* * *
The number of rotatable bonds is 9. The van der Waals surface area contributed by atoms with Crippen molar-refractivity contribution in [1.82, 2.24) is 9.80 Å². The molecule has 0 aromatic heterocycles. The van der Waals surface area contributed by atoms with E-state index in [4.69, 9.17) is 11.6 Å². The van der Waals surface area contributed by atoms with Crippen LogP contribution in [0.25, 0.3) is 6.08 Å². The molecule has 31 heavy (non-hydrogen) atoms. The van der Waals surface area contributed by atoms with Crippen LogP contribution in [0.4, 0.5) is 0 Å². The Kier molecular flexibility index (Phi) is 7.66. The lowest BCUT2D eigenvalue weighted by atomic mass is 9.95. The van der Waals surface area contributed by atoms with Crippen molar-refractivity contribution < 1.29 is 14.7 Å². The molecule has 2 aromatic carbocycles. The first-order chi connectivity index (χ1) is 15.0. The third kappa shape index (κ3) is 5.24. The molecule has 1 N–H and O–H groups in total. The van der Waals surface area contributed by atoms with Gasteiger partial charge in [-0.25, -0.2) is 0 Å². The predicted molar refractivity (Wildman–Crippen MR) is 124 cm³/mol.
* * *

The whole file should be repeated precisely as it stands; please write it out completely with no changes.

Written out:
The number of rotatable bonds is 9. The van der Waals surface area contributed by atoms with Crippen molar-refractivity contribution in [1.82, 2.24) is 9.80 Å². The molecule has 0 aromatic heterocycles. The van der Waals surface area contributed by atoms with E-state index in [4.69, 9.17) is 11.6 Å². The van der Waals surface area contributed by atoms with Crippen LogP contribution in [0.25, 0.3) is 6.08 Å². The molecule has 31 heavy (non-hydrogen) atoms. The van der Waals surface area contributed by atoms with Crippen LogP contribution in [0.4, 0.5) is 0 Å². The Kier molecular flexibility index (Phi) is 7.66. The lowest BCUT2D eigenvalue weighted by atomic mass is 9.95. The van der Waals surface area contributed by atoms with Crippen molar-refractivity contribution < 1.29 is 14.7 Å². The molecule has 2 aromatic carbocycles. The first-order chi connectivity index (χ1) is 15.0. The third kappa shape index (κ3) is 5.24. The molecule has 1 N–H and O–H groups in total. The van der Waals surface area contributed by atoms with Gasteiger partial charge in [-0.25, -0.2) is 0 Å². The predicted molar refractivity (Wildman–Crippen MR) is 124 cm³/mol.